Rodeo Drive: the Road to Luxury

Before being considered a temple of shopping, Rodeo Drive was originally the route to a ranch in what was called ‘El Rodeo de las Aguas’. It was in the 50s that Hollywood stars made Beverly Hills their place of residence, and an appropriate shopping area became necessary for this particular demographic. This would be achieved in the 70s. In 1967, Fred Hayman established the first luxury boutique on this street, Giorgio Beverly Hills. Nicknamed ‘the Father of Rodeo Drive’, his store was fantastically on-point – an eclectic environment with a club atmosphere, a reading room, a pool table, and a bar. This West Coast designer made Giorgio Beverly Hills an essential shopping destination, and the store became the place to see and be seen.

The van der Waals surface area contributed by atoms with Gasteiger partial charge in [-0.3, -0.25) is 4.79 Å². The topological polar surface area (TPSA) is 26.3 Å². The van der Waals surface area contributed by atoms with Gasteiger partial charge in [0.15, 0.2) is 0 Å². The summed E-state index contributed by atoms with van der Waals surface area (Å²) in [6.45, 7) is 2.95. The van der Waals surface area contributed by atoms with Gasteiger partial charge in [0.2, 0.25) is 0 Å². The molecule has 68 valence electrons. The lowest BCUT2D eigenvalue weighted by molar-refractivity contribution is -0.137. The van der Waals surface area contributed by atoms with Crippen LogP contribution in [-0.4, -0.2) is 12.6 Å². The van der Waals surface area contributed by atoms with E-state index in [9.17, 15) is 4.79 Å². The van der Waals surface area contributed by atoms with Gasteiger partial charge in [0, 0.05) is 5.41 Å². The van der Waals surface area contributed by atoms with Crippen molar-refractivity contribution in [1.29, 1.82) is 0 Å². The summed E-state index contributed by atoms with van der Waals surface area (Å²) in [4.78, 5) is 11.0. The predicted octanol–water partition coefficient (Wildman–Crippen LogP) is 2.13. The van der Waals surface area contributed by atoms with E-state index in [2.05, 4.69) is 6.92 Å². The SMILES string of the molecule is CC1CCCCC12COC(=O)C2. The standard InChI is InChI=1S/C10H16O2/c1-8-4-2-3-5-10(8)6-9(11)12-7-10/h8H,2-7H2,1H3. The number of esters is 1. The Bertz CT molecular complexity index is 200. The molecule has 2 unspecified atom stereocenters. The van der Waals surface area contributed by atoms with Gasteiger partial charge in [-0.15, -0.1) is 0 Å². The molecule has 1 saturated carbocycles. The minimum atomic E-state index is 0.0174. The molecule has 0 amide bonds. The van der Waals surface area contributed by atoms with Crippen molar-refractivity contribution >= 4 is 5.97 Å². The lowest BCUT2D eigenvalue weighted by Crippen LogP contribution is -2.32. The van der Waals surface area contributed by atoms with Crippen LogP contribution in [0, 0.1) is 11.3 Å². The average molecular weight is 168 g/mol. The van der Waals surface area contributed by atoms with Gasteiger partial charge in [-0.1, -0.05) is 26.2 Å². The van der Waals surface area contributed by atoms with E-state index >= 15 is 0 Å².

Attracted to this renowned street with decidedly European architecture, other boutiques would soon follow. Aldo Gucci opened a space in 1968, then Van Cleef & Arpels set up shop one year later. In 1977, the Rodeo Drive Committee decided to establish this street as an economic motor for Beverly Hills, but also as a premier shopping destination. They thus launched an ad campaign that aimed to make Rodeo Drive the epicenter of an elite and glamorous lifestyle. Today, the street is filled with luxury boutiques that are renowned for their different ambiances – from Chanel to Dior with Fendi, Porsche, Jaeger-LeCoultre, and Lacoste in between, no big name in fashion is absent. Balenciaga even opened their first flagship here under the auspices of Demna Gvasalia. In the collective imagination, it is perhaps one legendary scene from the iconic film Pretty Woman, where a decked out Julia Roberts wanders the street in search of the perfect look, that defines the allure of Rodeo Drive. Beverly Hills and its main shopping street have thus become the epicenter of American luxury.

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